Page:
Helping Butterflies Spread Their Wings

Helping Butterflies Spread Their Wings photo

Fifth-grade students in Cathy Mongiello’s class alongside Sandra Fantauzzi’s fourth-graders at Cherokee Street Elementary School are helping to repopulate the butterfly population. They are using the school’s native plant community garden, which has been named an official monarch butterfly waystation by the Monarch Watch organization.

The school’s garden, which lies directly in front of the main entrance to the building, is home to a large number of dormant milkweed plants, an important source of nutritional value to monarch caterpillars. With these milkweed plants present, large numbers of monarch butterflies were attracted to the location, and soon began to colonize and make the garden their new home.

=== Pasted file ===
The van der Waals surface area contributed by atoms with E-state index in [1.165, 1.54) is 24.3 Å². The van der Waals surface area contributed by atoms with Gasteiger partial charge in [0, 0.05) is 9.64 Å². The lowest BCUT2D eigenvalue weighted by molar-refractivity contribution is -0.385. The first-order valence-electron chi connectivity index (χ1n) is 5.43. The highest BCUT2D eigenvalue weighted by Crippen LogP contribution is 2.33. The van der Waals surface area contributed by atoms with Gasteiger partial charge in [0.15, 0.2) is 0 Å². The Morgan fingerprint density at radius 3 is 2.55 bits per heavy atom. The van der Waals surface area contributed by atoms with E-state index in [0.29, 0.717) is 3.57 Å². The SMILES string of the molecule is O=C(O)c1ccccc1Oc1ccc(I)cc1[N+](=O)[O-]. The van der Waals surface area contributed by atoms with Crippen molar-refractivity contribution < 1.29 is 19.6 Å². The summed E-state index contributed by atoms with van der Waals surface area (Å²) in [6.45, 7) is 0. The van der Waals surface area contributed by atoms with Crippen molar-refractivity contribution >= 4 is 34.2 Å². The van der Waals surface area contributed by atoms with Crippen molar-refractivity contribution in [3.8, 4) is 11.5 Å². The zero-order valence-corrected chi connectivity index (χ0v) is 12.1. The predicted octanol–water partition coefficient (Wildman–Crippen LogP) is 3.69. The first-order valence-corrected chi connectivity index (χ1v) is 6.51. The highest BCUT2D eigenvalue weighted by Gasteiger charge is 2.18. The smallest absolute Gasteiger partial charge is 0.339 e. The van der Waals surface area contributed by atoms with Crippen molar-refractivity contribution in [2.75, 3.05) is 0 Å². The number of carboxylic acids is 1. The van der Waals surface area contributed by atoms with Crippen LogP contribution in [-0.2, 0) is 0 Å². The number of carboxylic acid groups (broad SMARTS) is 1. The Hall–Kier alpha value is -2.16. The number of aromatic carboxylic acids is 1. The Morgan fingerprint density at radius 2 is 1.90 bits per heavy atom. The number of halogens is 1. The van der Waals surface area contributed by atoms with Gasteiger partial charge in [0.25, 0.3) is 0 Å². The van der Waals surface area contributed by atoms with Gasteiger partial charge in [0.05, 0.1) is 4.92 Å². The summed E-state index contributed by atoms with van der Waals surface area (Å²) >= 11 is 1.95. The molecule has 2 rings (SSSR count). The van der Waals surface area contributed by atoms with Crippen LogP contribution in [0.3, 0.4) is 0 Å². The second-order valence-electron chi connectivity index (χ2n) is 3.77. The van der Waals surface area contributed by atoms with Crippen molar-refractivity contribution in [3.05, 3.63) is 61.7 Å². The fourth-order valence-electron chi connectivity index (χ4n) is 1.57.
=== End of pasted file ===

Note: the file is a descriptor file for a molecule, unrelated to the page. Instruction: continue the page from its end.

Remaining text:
With the assistance of their teachers, the students used their scientific knowledge to classify these caterpillars, and sketched their progress in nature journals as they transformed from larvae to caterpillar, chrysalis and ultimately a beautiful butterfly. They also collected facts on the life cycle of the monarch butterfly. According to Mrs. Fantauzzi, the class is hoping to create a photo journal of this experience to share with the community after the adult monarch butterflies take flight.

“Seeing the children come out and experience what’s happening in their environment in a real time, real world setting and be able to connect to it on such a personal level is more meaningful than anything I could have done within the classroom,” said Mrs. Fantauzzi. “Being able to see the excitement within them each day in anticipation of what’s happening next has been so rewarding, both for them and myself.”